Test and Measurement: GTS, Toyo form new US-based, pureplay OTA test company
Chinese over-the-air measurement company General Test Systems and Japanese test and measurement company Toyo plan to form a new U.S.-based company called AeroGT Labs. The board of both companies have approved the plans, and the new company will combine products, market knowledge and sales experience from both of its parent companies. GTS and Toyo expect the new company to become a leading global OTA testing player with a focus on connected vehicles, consumer electronics and “satellite and terrestrial instruments segments and verticals,” according to a release.
Toyo’s U.S. subsidiary is called ToyoTech. The new AeroGT Labs will be based in Fremont, California and will initially share ToyoTech’s offices, although it will have its own management team and strategies. Bo Han, ToyoTech’s current CEO, has been named CEO and president of AeroGT.
In forming the new company, the partners cited numbers from market research firm Allied, predicting that the global OTA measurement market is expected to grow by 12% annually and reach $3.1 billion by 2025. The segment of the OTA market for vehicles, particularly autonomous vehicles, “is expected to exhibit even higher growth rates,” the two companies noted.
The transaction is expected to close during this quarter. GTS shareholders (the company is privately held) will own 51% of AeroGT, and ToyoTech shareholders will own 49%.
“Over the past decade, we have designed and manufactured preeminent OTA measurement solutions for a wide variety of vertical and industry segments,” said Fred Yu, CEO of GTS, in a statement. “While we have found immense success in our home country of the [People’s Republic of China], we continuously look to increase our business footprint elsewhere around the world. AeroGT unlocks the value of our solutions to global markets while strengthening the competitive positioning of our technologies.”
“This is a transformative time for manufacturers that incorporate wireless technologies into their products, particularly for developers and producers of autonomous and intelligent connected vehicles,” said Toshiya Kohno, CEO and president of Toyo. “We are particularly excited that large markets in the United States and the European Union will be able to benefit from the solution offerings of AeroGT.”
In other test news:
–Rohde & Schwarz has unveiled a new one-box tester for 5G, its R&S CMX500. Promising the ability to support even complex test setups for all 5G NR deployments, Rohde says that the tester supports “a large variety of the present and future 3GPP band combinations” for 5G. The tester supports LTE and 5G New Radio deployments in Frequency Ranges 1 and 2 (sub-6 GHz and millimeter wave), for both FDD and TDD spectrum in Non-Standalone and Standalone modes. Rohde & Schwarz said that to achieve a single-box tester, it integrated new sub-8 GHz radio frequency units and new remote radio heads that cover mmWave frequencies up to 50 GHz. The test company said that the new instrument can support carrier aggregation with up to eight component carriers and combinations of FR1 and FR2 in the downlink.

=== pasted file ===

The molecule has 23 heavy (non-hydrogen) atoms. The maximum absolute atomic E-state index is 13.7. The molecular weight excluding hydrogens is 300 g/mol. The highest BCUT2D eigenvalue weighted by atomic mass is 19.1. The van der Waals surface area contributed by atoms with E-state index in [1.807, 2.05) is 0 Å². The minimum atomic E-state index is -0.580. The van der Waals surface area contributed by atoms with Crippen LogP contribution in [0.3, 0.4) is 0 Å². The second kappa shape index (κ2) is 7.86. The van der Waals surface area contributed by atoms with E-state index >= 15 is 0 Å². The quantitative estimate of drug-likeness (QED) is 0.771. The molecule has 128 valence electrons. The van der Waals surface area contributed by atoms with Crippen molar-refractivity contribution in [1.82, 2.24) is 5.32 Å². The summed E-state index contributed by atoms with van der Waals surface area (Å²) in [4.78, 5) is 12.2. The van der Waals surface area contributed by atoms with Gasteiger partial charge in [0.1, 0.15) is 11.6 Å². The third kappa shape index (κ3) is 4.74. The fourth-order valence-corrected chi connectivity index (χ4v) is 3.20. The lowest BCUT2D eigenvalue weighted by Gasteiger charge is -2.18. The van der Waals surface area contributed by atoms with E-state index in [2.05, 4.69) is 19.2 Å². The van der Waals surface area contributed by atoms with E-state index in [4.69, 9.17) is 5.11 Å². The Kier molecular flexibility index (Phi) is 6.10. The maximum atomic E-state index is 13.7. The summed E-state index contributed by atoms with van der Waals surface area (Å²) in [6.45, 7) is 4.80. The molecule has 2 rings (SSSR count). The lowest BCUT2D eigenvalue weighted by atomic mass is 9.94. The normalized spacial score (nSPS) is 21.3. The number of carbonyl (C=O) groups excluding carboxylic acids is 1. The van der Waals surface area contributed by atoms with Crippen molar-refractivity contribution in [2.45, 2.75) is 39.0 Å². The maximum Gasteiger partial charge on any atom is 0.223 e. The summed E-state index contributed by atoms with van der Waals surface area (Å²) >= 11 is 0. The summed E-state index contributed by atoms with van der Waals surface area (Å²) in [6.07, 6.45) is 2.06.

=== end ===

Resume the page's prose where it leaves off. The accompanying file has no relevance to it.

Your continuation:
-Teledyne LeCroy has launched a USB4 compliance test option for its Voyager M4x analyzer and exerciser system. The software can be used with additional software from the USB Implementers Forum in order to generate traffic and verify responses for official test specifications for USB4 logical, protocol and tunnel layer compliance, the company added.
–Anritsu says that the PCI Special Interest Group (PCI-SIG) has adopted Anritsu’s Signal Quality Analyzer-R MP1900A BERT for compliance testing at PCI-SIG workshops, which are held quarterly to certify PCIe devices.
–Spirent Communications has put out a new report on 5G trends and insights, based on its observations from customer engagements. Read more here.
-Network testing company EXFO has announced a new collaboration with Red Hat, focused on adaptive service assurance for a software-centric 5G world. Full story is here.
-ICYMI: Signals Research Group has tested Verizon’s 5G “Ultra Wideband” network, which now encompasses both the carrier’s C-Band and millimeter-wave spectrum. That network is markedly different — and much higher performing — compared to the incarnation of the carrier’s 5G network that relies on Dynamic Spectrum Sharing between LTE and 5G, the testing and analysis firm says. Read the details here.
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